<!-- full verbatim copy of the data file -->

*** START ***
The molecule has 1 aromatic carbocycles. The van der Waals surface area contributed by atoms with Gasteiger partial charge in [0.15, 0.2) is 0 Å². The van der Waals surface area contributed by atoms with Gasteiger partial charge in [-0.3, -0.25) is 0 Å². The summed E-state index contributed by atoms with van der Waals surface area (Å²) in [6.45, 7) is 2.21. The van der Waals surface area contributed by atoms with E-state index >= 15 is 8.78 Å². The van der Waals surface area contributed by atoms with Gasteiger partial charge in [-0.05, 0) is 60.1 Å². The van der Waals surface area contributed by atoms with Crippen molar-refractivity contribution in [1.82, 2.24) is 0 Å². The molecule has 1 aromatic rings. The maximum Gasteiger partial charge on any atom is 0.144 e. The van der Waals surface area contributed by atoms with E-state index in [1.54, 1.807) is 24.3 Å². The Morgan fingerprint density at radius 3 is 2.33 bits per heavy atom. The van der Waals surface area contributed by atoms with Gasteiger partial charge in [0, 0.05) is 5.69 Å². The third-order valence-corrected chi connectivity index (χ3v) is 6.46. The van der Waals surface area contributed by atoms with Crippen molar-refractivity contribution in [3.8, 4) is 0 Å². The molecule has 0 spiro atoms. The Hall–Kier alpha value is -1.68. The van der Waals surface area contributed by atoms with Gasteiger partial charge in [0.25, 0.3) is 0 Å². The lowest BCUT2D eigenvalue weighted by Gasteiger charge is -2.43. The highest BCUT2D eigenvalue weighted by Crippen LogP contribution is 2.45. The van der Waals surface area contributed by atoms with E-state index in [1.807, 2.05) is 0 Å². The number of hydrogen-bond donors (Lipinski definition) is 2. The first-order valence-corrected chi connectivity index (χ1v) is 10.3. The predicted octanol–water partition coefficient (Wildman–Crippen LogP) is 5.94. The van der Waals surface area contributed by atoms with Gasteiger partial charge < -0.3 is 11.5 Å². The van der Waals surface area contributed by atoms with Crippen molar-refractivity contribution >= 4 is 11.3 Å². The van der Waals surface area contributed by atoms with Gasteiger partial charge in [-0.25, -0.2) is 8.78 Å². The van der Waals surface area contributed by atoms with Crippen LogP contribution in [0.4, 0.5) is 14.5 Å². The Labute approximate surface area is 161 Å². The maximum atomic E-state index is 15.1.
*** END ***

The molecule has 1 aromatic carbocycles. The van der Waals surface area contributed by atoms with Gasteiger partial charge in [0.15, 0.2) is 0 Å². The van der Waals surface area contributed by atoms with Gasteiger partial charge in [-0.3, -0.25) is 0 Å². The summed E-state index contributed by atoms with van der Waals surface area (Å²) in [6.45, 7) is 2.21. The van der Waals surface area contributed by atoms with E-state index >= 15 is 8.78 Å². The van der Waals surface area contributed by atoms with Gasteiger partial charge in [-0.05, 0) is 60.1 Å². The van der Waals surface area contributed by atoms with Crippen molar-refractivity contribution in [1.82, 2.24) is 0 Å². The molecule has 1 aromatic rings. The maximum Gasteiger partial charge on any atom is 0.144 e. The van der Waals surface area contributed by atoms with E-state index in [1.54, 1.807) is 24.3 Å². The Morgan fingerprint density at radius 3 is 2.33 bits per heavy atom. The van der Waals surface area contributed by atoms with Gasteiger partial charge in [0, 0.05) is 5.69 Å². The third-order valence-corrected chi connectivity index (χ3v) is 6.46. The van der Waals surface area contributed by atoms with Crippen molar-refractivity contribution in [3.8, 4) is 0 Å². The molecule has 0 spiro atoms. The Hall–Kier alpha value is -1.68. The van der Waals surface area contributed by atoms with Gasteiger partial charge in [0.25, 0.3) is 0 Å². The lowest BCUT2D eigenvalue weighted by Gasteiger charge is -2.43. The highest BCUT2D eigenvalue weighted by Crippen LogP contribution is 2.45. The van der Waals surface area contributed by atoms with E-state index in [1.807, 2.05) is 0 Å². The number of hydrogen-bond donors (Lipinski definition) is 2. The first-order valence-corrected chi connectivity index (χ1v) is 10.3. The predicted octanol–water partition coefficient (Wildman–Crippen LogP) is 5.94. The van der Waals surface area contributed by atoms with Gasteiger partial charge < -0.3 is 11.5 Å². The van der Waals surface area contributed by atoms with Crippen molar-refractivity contribution >= 4 is 11.3 Å². The van der Waals surface area contributed by atoms with Gasteiger partial charge in [-0.25, -0.2) is 8.78 Å². The van der Waals surface area contributed by atoms with Crippen LogP contribution in [0.4, 0.5) is 14.5 Å². The Labute approximate surface area is 161 Å². The maximum atomic E-state index is 15.1.